$1.58B in FY ’21 research volume spurs U-M research, scholarship

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During a year in which the COVID-19 pandemic caused rapid declines in academic research productivity nationwide, the University of Michigan maintained its reputation as a leading public research university with $1.58 billion in annual research volume.

The university reported a record $893 million in federally sponsored research expenditures across the Ann Arbor, Dearborn and Flint campuses during fiscal year 2021, as well as a slight increase in research awards to 1,949.

Overall research spending declined only 2.3 percent during FY ’21, due largely to financial constraints posed by the pandemic that required many researchers to temporarily halt their work.

“Our research community has experienced a series of challenges that none of us could have ever predicted, and yet because of their tremendous commitment and expertise, the University of Michigan continued to develop and implement solutions to critical issues ranging from climate change and firearm violence to driverless vehicle technology and systemic racism,” said Rebecca Cunningham, vice president for research and the William G. Barsan Collegiate Professor of Emergency Medicine.

The federal government is an essential partner to the U-M research enterprise, and that was evident during FY ’21 when it sponsored 56 percent of the university’s total research spend.

The National Institutes of Health remains the largest external sponsor of university research, and during FY ’21, U-M teams spent $574 million awarded by the federal agency to address the causes of and treatments for a variety of serious medical ailments, ranging from cancer and dementia to substance abuse and coronaviruses. This marks a $2 million decrease in research spending from NIH awards when compared to FY ’20, which is a direct reflection of how the pandemic negatively impacted research productivity across disciplines.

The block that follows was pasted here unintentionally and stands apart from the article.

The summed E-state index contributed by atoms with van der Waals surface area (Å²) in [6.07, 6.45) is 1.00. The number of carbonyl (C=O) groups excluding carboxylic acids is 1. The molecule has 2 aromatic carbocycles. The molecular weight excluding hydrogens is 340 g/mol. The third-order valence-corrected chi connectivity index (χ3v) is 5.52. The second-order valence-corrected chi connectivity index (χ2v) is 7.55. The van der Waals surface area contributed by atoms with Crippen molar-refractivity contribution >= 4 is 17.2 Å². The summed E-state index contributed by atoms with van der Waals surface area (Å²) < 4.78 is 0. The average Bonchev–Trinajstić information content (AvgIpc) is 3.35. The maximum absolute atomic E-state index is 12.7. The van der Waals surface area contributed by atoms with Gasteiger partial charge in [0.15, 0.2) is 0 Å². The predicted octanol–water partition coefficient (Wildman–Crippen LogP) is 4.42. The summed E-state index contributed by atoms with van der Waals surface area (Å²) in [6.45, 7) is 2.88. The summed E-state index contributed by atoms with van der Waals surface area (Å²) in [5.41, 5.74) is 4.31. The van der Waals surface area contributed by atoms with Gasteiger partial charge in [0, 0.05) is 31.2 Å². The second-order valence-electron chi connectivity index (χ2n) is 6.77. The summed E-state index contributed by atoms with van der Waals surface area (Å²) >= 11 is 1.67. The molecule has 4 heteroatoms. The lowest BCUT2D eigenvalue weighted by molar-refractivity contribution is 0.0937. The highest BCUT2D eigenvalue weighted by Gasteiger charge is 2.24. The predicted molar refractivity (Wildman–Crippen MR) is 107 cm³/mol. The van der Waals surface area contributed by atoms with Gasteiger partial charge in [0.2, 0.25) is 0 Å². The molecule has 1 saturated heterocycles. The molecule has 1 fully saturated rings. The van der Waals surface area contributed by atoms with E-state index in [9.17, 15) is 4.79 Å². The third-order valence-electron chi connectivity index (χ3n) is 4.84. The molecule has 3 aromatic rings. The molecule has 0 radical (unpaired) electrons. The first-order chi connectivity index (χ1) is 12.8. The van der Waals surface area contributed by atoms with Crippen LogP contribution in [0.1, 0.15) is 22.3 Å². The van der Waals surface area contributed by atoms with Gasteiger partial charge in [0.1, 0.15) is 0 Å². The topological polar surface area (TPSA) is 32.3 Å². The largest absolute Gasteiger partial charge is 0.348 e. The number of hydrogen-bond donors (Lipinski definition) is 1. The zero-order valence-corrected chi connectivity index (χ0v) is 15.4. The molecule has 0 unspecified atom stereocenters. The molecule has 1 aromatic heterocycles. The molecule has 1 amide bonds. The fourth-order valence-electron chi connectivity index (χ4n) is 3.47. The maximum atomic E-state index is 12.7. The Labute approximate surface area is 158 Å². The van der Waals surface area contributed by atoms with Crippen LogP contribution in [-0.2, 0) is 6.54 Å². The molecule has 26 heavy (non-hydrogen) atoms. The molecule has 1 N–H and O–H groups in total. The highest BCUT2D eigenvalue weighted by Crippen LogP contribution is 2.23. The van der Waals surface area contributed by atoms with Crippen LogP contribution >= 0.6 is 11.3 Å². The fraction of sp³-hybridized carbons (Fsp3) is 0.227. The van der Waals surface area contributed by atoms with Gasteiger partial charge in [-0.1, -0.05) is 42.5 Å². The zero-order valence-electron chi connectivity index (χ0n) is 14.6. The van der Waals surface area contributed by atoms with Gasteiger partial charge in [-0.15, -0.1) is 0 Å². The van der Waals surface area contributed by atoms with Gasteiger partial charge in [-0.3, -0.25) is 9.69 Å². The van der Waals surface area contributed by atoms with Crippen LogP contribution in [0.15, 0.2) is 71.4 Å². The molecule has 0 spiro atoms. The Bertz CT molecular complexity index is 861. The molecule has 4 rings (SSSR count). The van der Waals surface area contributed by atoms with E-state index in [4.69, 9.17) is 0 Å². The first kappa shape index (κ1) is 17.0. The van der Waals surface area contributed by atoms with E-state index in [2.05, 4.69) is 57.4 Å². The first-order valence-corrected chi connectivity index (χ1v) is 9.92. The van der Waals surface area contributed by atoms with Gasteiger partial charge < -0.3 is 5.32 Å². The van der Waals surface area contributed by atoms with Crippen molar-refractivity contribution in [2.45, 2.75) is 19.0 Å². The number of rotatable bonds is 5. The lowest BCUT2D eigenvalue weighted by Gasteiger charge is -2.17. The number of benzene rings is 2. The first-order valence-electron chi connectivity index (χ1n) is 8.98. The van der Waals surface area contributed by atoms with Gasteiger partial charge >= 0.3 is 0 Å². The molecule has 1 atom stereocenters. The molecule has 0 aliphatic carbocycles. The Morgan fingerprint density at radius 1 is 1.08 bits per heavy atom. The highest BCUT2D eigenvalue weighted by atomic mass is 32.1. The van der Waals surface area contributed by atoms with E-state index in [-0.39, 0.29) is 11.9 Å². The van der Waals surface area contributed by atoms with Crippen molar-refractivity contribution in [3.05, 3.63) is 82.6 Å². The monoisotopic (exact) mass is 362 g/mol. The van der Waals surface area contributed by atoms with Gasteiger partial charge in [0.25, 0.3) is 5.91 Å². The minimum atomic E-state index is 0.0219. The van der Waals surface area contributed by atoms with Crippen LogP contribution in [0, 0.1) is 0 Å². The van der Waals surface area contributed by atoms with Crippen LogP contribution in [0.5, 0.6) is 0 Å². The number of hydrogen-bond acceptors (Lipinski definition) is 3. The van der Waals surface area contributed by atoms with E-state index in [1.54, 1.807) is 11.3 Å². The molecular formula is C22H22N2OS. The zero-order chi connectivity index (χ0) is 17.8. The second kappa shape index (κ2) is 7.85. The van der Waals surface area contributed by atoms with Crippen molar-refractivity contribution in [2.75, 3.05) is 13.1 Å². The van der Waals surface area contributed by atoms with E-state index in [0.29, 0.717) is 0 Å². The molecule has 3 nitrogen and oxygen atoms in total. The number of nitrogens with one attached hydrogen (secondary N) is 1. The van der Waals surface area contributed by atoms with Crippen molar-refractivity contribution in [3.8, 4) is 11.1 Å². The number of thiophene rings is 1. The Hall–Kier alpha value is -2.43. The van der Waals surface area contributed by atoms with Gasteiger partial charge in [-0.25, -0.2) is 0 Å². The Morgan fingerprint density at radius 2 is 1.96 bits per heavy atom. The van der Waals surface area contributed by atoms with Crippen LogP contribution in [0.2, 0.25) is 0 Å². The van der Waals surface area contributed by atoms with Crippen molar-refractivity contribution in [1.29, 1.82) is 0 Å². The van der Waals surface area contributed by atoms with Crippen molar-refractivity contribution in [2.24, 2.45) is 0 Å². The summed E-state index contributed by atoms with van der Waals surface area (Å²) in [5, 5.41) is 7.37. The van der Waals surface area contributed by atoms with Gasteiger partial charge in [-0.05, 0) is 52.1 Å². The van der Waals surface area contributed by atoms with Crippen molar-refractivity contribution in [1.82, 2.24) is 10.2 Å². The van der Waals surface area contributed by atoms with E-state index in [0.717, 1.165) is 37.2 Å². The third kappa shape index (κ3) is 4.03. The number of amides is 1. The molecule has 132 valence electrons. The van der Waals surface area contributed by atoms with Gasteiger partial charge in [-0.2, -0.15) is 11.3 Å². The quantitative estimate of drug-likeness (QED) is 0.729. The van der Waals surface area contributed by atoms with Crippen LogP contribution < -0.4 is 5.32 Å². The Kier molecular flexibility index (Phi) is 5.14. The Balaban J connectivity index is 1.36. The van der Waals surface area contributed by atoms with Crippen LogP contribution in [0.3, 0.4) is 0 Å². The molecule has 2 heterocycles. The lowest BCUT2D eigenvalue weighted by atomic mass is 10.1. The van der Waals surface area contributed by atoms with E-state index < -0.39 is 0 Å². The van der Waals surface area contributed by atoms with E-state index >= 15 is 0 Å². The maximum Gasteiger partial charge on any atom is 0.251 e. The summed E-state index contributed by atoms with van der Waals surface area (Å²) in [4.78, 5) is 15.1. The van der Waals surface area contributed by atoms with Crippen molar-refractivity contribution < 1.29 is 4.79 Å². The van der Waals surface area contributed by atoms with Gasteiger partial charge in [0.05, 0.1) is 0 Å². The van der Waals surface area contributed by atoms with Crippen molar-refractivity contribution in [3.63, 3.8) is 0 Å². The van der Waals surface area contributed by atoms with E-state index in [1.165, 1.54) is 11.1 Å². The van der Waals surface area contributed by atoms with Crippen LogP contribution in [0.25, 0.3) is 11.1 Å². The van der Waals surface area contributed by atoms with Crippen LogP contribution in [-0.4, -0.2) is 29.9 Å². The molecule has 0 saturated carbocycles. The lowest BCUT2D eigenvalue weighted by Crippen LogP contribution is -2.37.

Research spending on awards from the National Science Foundation increased by 8 percent to $98 million during FY ’21. U-M research expenditures funded by the Department of Energy increased by nearly 7 percent to $42 million.

Industry also sponsored a number of innovative U-M research projects during FY ’21, totaling $109 million — a 4 percent decrease from FY ’20, which is largely due to COVID-related budget concerns that impacted corporate partners nationwide.

The university temporarily restricted the use of institutional funds for research and scholarship purposes due to the pandemic, and as a result, research spending from university investments dropped 5 percent to $521 million. University research spending supports research-related infrastructure and equipment, and also aids in sparking multidisciplinary initiatives.

As part of its commitment to serving the world through research and scholarship, U-M continued its efforts on translation and commercialization during FY ’21 so that society could benefit from university innovations. The result was 23 startups, 502 inventions and a record 287 license and option agreements with companies seeking to commercialize U-M research discoveries.

And university research continues to play a vital role in driving business growth and job creation, which was reflected in a FY ’21 report that shows the U-M research enterprise contributed $5.9 billion to the national economy over the past 18 years — $1.8 billion of which supported Michigan-based companies.

From 2002-19, about 16,500 employees across U-M were supported by research grants each year, with 31 percent of those research-funded employees being students, according to the report produced by the Institute for Research on Innovation and Science.

“As it has for more than 200 years, Michigan research triumphed,” President Mark Schlissel said.

“I commend the faculty of the University of Michigan for their dedication to research excellence during such a difficult time. Their work creates incomparable levels of knowledge and understanding for our society and provides an incredible return for the people of our state and nation who support public research universities.”

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